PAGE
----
Monday, June 24, 2013

Practicing / Trialing

Riff and I love to practice agility.  It's fun to run through the world together.  We love the green grass and blue sky...and the sheer challenge of taking obstacles.  Whenever I'm at an agility field, I feel like I'm in the right place at the right time.  That can be a mighty rare feeling on this earth, and it's magical.  Riff and Keeper seem to agree.

Practicing a short sequence of obstacles is as much fun as running a longer course.  Actually I think shorter sequences are more fun.  Riff and I really enjoy "going back to basics." We like bursts of speed, and the can-do moments.   We love figuring out how to get through a "tricky bit" by working a few obstacles, then stopping for treats or tug-toys or doggy hugs.  FUN FUN FUN!   Sometimes I think we'd be perfectly happy just practicing.  Our sessions keep his active border-collie brain engaged, and give both of us an avenue toward staying healthy.  Exercise! Woohooooo!  

Then the deadline for an agility trial approaches, and I'm back to making the choice.  Go?  Or...not? 

It's no secret that I worry about competition.  My tummy gets funny.  I start chewing my nails.  I wonder if we're ready.  Jeez.  Are we ever really ready?  I wonder if I really want to drive all that way, and spend all that money.  Sleep in the van or rent a room.  Deal with crowds.  (At heart I'm an old fuddy-duddy homebody.)

And then there's this issue:  Are agility trials too dangerous for dogs?  Watching some of the videos online gives me pause.  It's easy to see that agility CAN be dangerous.  Sometimes an agility accident is obviously bad luck.  But sometimes your dog will crash into a jump or fall off the dog-walk because you were reckless.  Maybe you were running as fast as possible in order to win, in spite of obvious risks.  Maybe the grass was too wet.  Maybe you yelled at the wrong time, or swung your arm up too far or too quickly, or turned your shoulders too soon.  These things happen to the best of us, and we continually - always and forever - learn from our mistakes.  Hopefully, please! not at the expense of our precious dogs.  We quickly realize that we should never let the idea of a blue ribbon sweep away our caring, well-thought-out, and often-practiced approach to an obstacle.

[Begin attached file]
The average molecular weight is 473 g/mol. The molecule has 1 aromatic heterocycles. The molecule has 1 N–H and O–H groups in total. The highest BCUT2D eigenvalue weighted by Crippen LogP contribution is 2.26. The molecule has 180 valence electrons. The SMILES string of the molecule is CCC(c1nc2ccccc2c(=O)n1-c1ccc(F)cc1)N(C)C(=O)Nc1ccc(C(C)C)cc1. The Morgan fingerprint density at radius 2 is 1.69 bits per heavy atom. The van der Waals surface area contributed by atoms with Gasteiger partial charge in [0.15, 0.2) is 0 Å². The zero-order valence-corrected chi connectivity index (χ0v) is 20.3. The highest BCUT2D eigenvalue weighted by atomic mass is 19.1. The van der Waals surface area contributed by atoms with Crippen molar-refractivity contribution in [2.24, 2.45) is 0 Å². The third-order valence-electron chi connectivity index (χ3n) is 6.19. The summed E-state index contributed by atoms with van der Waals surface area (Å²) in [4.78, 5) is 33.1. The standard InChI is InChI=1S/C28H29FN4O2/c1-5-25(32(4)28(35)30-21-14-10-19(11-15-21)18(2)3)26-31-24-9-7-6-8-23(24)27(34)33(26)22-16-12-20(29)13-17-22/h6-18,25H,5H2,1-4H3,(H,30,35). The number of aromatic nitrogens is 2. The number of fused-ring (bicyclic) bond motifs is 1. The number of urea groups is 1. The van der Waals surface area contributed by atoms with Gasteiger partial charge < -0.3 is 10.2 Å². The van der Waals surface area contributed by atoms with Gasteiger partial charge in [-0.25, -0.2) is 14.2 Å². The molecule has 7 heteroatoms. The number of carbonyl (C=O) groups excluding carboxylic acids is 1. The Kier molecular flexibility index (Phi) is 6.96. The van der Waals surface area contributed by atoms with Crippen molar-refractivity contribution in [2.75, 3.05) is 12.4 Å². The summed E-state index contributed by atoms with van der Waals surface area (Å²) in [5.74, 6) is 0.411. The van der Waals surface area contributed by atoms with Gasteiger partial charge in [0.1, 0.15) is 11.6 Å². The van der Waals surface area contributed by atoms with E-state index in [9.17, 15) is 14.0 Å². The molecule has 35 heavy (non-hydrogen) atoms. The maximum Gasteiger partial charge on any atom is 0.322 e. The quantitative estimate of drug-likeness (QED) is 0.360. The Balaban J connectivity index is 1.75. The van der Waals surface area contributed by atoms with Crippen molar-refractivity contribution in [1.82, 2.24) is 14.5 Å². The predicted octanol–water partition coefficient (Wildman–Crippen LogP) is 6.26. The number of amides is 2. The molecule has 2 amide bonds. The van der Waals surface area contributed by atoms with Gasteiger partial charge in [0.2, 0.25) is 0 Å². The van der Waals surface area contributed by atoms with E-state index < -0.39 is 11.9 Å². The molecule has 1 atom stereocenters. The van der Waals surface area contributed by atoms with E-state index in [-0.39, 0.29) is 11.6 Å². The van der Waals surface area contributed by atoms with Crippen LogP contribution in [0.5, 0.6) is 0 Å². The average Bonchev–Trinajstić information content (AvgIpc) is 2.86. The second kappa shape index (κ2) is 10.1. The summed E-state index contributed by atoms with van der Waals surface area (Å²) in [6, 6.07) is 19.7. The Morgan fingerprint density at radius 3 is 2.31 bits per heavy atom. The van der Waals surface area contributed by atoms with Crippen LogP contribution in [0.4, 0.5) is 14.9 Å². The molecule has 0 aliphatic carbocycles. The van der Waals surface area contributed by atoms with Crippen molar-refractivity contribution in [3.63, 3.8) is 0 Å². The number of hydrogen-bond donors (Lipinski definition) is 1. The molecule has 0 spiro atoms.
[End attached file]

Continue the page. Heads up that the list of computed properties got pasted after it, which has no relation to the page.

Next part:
Hmm.  Remembering accidents.  Feeling sore.  Thinking about how much I enjoy winning.  Worrying.  Do Riff and I really need to go to another agility trial?  Ever again?  Is the expense and effort worth it?  Is the risk worth it?

This morning I read a Georgia O'Keeffe quote that someone posted on Facebook: 
“Whether you succeed or not is irrelevant, there is no such thing. Making your unknown known is the important thing.”

Since I don't know the context of that quote, I can only guess what O'Keeffe was thinking about. 
From what little I know about her, she just wanted to stay at her home in the desert in New Mexico, painting sensuous flowers and animal skulls.  Popularity and paid commissions were not important to her.  She thought of those goals as fleeting concepts, at best.  But seeing and recognizing beautiful moments in the world around her was important.  And, by painting those moments, she helped other people share the beauty she found.  THAT was important. 

So now I'm thinking that one big reason we compete with our dogs at agility trials is to give other dog lovers a chance to appreciate our team work.  If I didn't bring Riff to the public setting of a trial, very few people would be able to enjoy how prettily he jumps. Another reason to go to a trial is to watch how prettily other dogs jump.  You can't fully appreciate it through videos.  You need to be there, with the grass beneath your feet and the sun warming your back.   

In the long run, it doesn't matter if we win or lose. Do we even remember which team won the 22" Masters Standard class on March __, 2013?  Do we remember how many yards-per-second that dog ran?  Nope and Nope. 

What DO we remember about that trial?